Senior prosecution trial attorney Ekkehard Withopf told the court that Lubanga is a “man with a double face”. He said Lubanga wanted to present himself as a politician and pacifier, but was a military commander who conscripted children into a brutal war.

He said that Lubanga trained the children to kill in military training camps and then “let them die in hostilities”.

Withopf described children being abducted from their schools and houses by Lubanga’s FPLC, saying that families did not resist because they “feared being killed by troops”.

He told the court that these children were taught to use bayonets, daggers, sticks and firearms and were “beaten, threatened and sometimes executed” if they lost their weapons.

Withopf added that Lubanga encouraged children to take cannabis to “make them fearless” and that many were killed on the frontline.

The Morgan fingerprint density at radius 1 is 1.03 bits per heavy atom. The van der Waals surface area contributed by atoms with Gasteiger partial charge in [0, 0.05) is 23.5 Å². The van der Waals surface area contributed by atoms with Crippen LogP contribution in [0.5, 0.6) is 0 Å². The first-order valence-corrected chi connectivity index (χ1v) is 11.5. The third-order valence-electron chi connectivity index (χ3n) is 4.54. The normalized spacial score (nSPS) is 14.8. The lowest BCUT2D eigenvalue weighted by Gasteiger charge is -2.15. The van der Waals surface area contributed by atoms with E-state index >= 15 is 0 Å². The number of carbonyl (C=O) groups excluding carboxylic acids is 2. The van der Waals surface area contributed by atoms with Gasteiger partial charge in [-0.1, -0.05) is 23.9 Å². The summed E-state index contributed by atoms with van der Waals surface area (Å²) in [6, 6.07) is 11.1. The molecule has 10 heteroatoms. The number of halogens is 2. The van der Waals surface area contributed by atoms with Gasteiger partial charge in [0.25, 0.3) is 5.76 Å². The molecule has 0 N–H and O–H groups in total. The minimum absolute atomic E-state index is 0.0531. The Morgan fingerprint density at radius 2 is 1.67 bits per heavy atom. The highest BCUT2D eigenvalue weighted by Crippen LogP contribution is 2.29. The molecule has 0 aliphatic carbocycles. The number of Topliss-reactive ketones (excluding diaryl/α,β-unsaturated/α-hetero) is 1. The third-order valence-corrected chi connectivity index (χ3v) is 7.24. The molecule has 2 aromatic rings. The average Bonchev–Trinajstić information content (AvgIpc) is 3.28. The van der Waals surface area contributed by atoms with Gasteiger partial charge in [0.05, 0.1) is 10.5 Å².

Standing to address the court on behalf of the victims of war crimes, for the first time ever under international law, Walleyn said that the recruitment of child soldiers has “destroyed not only a generation but a whole region”.

He thanked the court for maintaining the anonymity of these victims, saying it is “giving a voice to thousands of unnamed children, dead and unburied in the bush”. He said anonymity is easing the minds of the victims who are “scared of reprisal attacks” from the UPC, which still “wields considerable influence”.

Walleyn told the court that the victims had “been through hell” and explained that they are taking a considerable risk in standing up against “one of the most powerful men in Ituri”. He asked the court to be compassionate and respectful towards the victims who will “forget things and be vague” because of what they have suffered.

When all sides have made their case on November 28, the pre-trial judges will have 60 days to decide whether to proceed to a full trial, with a decision expected in January 2007.

Katy Glassborow is an IWPR reporter in The Hague.